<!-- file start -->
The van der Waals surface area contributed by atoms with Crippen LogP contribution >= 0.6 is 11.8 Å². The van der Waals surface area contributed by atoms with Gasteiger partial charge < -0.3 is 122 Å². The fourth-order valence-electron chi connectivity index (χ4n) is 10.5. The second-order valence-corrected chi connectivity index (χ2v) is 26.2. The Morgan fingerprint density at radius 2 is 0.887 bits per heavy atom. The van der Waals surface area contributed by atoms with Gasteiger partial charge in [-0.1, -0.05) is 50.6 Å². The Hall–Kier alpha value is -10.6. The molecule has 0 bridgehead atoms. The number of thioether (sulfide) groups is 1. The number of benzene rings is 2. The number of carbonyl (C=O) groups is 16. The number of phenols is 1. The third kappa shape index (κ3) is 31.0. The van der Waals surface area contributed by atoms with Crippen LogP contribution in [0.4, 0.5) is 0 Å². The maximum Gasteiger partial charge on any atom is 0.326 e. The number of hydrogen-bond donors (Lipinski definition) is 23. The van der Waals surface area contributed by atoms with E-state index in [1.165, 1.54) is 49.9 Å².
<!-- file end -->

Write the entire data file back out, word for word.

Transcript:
The van der Waals surface area contributed by atoms with Crippen LogP contribution >= 0.6 is 11.8 Å². The van der Waals surface area contributed by atoms with Gasteiger partial charge < -0.3 is 122 Å². The fourth-order valence-electron chi connectivity index (χ4n) is 10.5. The second-order valence-corrected chi connectivity index (χ2v) is 26.2. The Morgan fingerprint density at radius 2 is 0.887 bits per heavy atom. The van der Waals surface area contributed by atoms with Gasteiger partial charge in [-0.1, -0.05) is 50.6 Å². The Hall–Kier alpha value is -10.6. The molecule has 0 bridgehead atoms. The number of thioether (sulfide) groups is 1. The number of benzene rings is 2. The number of carbonyl (C=O) groups is 16. The number of phenols is 1. The third kappa shape index (κ3) is 31.0. The van der Waals surface area contributed by atoms with Crippen LogP contribution in [0.4, 0.5) is 0 Å². The maximum Gasteiger partial charge on any atom is 0.326 e. The number of hydrogen-bond donors (Lipinski definition) is 23. The van der Waals surface area contributed by atoms with E-state index in [1.165, 1.54) is 49.9 Å².